Mental health

LGBTQ people are more exposed to mental illness and more often have suicidal thoughts than do heterosexual cis people. RFSL wants the authorities, healthcare and society as a whole to acknowledge this act and take specific measures to improve the situation for LGBTQ people.

There is a lot of research in this area. A register based study from the National Board of Health and Welfare showed that the prevalence of hazardous use or addiction, as well as the prevalence of depression and anxiety related illnesses, is higher among people in same-sex marriages compared to people in opposite sex marriages (Socialstyrelsen, 2016). The Public Health Agency’s report on trans people’s health showed that 40 per cent of young trans people had attempted to take their own life at some point, and that 50 per cent had had suicidal thoughts during the previous year (Folkhälsomyndigheten, 2015). There’s a lot to be done in the area of mental health for LGBTQ people.

A mapping of the regions’ work for mental health

The government’s effort to address mental ill health is aimed at strengthening the municipalities’, county councils’ and the regions’ work with mental health locally. 780 million SEK were allocated for this purpose and the Swedish municipalities and county councils (SKL) have been able to use the funds locally and regionally.

Demands for a plan of action

In order to get the funding, all actors were asked to make a current situation analysis and write a plan of action regarding what measures would be taken locally and regionally. One of the target areas in the agreement between the government and SKL was to focus on vulnerable groups. LGBTQ people are mentioned as an important target group for these efforts.

RFSL has read the plans of action that were sent in during the fall of 2016, and that are to form the basis of the work in 2017, to see if the LGBTQ perspective has been integrated and what measures are planned to support LGBTQ people’s mental health.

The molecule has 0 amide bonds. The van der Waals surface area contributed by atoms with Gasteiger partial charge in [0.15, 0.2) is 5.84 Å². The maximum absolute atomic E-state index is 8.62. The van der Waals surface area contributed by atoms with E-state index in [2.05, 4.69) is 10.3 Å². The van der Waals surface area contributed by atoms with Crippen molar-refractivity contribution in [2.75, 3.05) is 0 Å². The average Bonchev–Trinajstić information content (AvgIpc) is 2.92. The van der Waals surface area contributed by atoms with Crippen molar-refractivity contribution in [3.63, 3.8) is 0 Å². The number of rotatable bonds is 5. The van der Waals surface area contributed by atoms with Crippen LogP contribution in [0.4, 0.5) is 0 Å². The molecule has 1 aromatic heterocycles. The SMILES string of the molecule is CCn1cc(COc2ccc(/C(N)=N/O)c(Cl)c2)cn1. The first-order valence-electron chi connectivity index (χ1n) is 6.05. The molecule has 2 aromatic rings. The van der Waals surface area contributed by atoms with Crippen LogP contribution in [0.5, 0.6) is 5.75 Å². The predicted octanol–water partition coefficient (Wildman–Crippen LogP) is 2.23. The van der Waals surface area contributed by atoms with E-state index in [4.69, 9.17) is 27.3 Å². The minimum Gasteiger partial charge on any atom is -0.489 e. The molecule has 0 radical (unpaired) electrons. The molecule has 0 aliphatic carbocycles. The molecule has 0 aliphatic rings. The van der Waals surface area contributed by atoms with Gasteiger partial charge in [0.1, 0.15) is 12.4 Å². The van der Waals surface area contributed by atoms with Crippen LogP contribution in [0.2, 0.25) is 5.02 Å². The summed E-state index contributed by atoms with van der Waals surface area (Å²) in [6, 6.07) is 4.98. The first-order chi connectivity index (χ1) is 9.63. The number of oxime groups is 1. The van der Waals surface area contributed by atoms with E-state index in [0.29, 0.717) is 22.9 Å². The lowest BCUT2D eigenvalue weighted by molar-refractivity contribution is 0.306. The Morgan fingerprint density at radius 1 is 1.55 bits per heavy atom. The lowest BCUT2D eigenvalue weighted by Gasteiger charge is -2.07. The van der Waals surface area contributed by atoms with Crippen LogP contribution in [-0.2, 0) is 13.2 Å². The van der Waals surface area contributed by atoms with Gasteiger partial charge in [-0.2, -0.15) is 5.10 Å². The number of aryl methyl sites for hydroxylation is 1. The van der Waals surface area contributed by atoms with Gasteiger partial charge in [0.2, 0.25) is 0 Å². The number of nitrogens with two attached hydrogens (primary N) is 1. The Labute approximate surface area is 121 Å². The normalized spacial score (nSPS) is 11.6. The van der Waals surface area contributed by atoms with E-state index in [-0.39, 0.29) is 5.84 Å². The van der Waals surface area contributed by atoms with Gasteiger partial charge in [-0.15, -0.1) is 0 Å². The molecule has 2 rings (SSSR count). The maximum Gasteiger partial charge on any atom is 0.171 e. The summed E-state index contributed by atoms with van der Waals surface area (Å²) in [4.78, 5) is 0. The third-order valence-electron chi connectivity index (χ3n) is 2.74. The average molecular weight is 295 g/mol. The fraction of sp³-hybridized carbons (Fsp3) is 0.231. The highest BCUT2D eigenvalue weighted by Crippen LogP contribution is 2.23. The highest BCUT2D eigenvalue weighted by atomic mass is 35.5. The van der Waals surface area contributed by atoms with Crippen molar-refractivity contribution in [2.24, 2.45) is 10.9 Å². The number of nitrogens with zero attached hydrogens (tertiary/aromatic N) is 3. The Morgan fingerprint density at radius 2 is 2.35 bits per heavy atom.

11 regions completely lack LGBTQ efforts

It was clear that only 12 out of the 21 regional analyses about mental health locally mentioned LGBTQ. The rest didn’t mention the group at all. 10 out of 21 plans of action mention LGBTQ in their analyses, but only one of the action plans (Stockholm’s) mention many specific efforts that are to be made to improve LGBTQ people’s mental health.

However, we do know that some of the regions that don’t mention LGBTQ actually make efforts to improve LGBTQ people’s health, but this has obviously not been communicated between different divisions. Thus, there’s a lack of a holistic approach when it comes to the efforts that are made regionally and locally.

It’s worrisome that as many as 11 regions completely lack efforts to improve LGBTQ people’s mental health. The agreement is clear in that LGBTQ people are a vulnerable group that needs specific attention.

Education dominates the efforts

The measures that are planned within the framework of the mental health effort are for the most part education for people who work with LGBTQ issues. RFSL feels that this is an important effort to better healthcare and other functions within municipalities, county councils and regions. But it’s problematic when education becomes the only measure in improving LGBTQ people’s mental health.

These efforts are needed

LGBTQ people with poor mental health have specific needs and there is a need for preventative measures to keep LGBTQ people from developing mental ill health. For example, we would like to see that every county council had a plan for how people that seek gender affirming care should be treated, how a referral should be written and what psychological support should be given in the home county council during and after a gender affirming treatment.

We also want there to be counseling support for trans people and the family of trans people in every county council/region, and that every county council/region should have a BUP centre with a special LGBTQ profile that LGBTQ youth can be referred to.

RFSL has written a list of suggestions of measures to improve LGBTQ people’s mental health locally. We hope that those who write the plans of action in the future will consult this list to better be able to include LGBTQ people’s needs.

Link to RFSL’s mapping in its entirety (in Swedish, pdf, opens in new tab)

Link to RFSL’s list of suggestions to municipalities and county councils/regions (in Swedish, pdf, opens in new tab)